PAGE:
Tension flares as Bonneville trustees agree on $60 million bond measure

IDAHO FALLS — The Bonneville School District will request $60 million for new facilities in March.

The decision came during a Wednesday board meeting, amid tense debate that escalated into a confrontation between Bonneville superintendent Chuck Shackett and trustee Greg Calder.

“Get out of my face,” Shackett told Calder shortly after the vote.

Bonneville Superintendent Chuck Shackett, right, and trustee Greg Calder discuss bond issue options before escalating into an argument.

Calder, who had told Shackett to “be more professional” during the meeting, argued that the measure for a new middle school and elementary school should be presented to voters in two parts, or “tiers”:

  • Tier One: A $35 million bond issue for a 1,000-student middle school, new roof for Iona Elementary School, Falls Valley Elementary School parent dropoff loop, land purchase and design services.
  • Tier Two: A $25 million bond issue for an 850-student elementary school, with added facilities to serve some 200 special education students from across the district.

Calder argued that Tier Two should hinge on the success of the first measure. In other words, if voters reject the middle school bond issue, the elementary school request could not go into effect — regardless of the election’s outcome.

Allowing either option to pass on its own merit would tempt voters to choose one or the other, Calder said, “cannibalizing” overall support.

Shackett argued that a clear differentiation between the two projects would discourage that from happening.

“These are two completely different schools serving two completely different needs,” Shackett said.

The debate triggered a flurry of mumbles between the two men, with Calder charging Shackett of “playing games.”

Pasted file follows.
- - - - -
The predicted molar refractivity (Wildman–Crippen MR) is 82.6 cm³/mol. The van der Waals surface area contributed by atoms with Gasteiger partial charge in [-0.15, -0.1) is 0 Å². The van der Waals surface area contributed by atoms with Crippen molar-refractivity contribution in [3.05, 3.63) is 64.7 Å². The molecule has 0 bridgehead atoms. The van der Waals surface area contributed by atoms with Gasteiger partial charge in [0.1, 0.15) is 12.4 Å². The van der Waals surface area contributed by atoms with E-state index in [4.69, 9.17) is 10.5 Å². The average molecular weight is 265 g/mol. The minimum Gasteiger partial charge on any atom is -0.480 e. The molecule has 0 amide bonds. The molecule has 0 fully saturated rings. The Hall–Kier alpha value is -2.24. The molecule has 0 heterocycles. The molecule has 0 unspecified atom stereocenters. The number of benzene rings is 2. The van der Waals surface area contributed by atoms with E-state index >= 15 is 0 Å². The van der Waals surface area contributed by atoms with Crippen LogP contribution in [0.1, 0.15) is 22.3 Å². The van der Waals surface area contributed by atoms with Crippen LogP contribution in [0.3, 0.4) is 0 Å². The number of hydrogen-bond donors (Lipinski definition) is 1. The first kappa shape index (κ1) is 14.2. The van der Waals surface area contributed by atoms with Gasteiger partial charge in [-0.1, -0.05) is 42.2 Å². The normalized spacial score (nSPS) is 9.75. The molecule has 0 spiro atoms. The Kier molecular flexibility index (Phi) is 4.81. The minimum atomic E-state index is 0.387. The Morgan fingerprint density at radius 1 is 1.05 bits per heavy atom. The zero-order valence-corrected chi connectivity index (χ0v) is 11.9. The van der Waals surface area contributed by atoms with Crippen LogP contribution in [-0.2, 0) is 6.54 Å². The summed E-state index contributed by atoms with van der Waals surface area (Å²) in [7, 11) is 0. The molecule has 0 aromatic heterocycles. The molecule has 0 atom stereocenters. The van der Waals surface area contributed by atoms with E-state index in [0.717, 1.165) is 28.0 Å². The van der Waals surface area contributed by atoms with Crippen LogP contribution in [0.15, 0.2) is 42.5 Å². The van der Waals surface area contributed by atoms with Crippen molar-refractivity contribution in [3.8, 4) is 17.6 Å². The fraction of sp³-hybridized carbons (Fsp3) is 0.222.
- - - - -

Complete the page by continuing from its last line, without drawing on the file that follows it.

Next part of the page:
A red-faced school board chairman Paul Jenkins slammed his gavel to break up the squabble.

“Enough! Please, gentlemen,” Jenkins said.

Bonnneville school board chairman Paul Jenkins, left, reaches for his gavel to break up an argument between Shackett and Calder.

Calder’s proposal for tiered measures eventually passed on a 4-1 vote. Trustee Scott Lynch cast the only opposing vote.

Ammon’s rapid population growth has pushed Bonneville’s middle school enrollment to capacity and left at least two current elementary schools overcrowded. Trustees have debated solutions for absorbing the growth since March.

Administrators will now work with bond attorneys to formalize language for the bond proposal. Trustees will either amend or approve official bond issues Jan. 10.

The district hopes to drill down official locations for both schools. If approved, the middle school will likely be built on 40 district-owned acres adjacent to the nearly completed Thunder Ridge High School.

The elementary school would be built on 19 district-owned acres directly north of the Red Rock subdivision, or on 14 acres off 49th North.

Bonneville director of maintenance and operations John Pymm said the 14-acre plat would provide better access in and out of the school. The district is negotiating with an undisclosed, private seller to secure the land.

Idaho requires a two-thirds supermajority for bond issues to pass — a hurdle Bonneville has struggled to clear in the past.

Bonneville’s original bond issue for a new high school failed three times before passing last year. The district originally asked voters to approve a $95 million bond issue to build both a new high school and a new middle school, designed to take in sixth-graders.

But the original measure failed to receive a majority of votes the first time around, let alone the required supermajority. The district whittled the amount down two more times before eventually settling at $63.5 million — and dumping its original request for a new middle school.

Stay with Idaho Education News for more on this developing story. 


Devin Bodkin

Devin Bodkin

EdNews assistant editor and reporter Devin Bodkin is a former high school English teacher who specializes in stories about charter schools and educating students who live in poverty. He lives and works in East Idaho. Follow Devin on Twitter @dsbodkin. He can be reached by email at [email protected].

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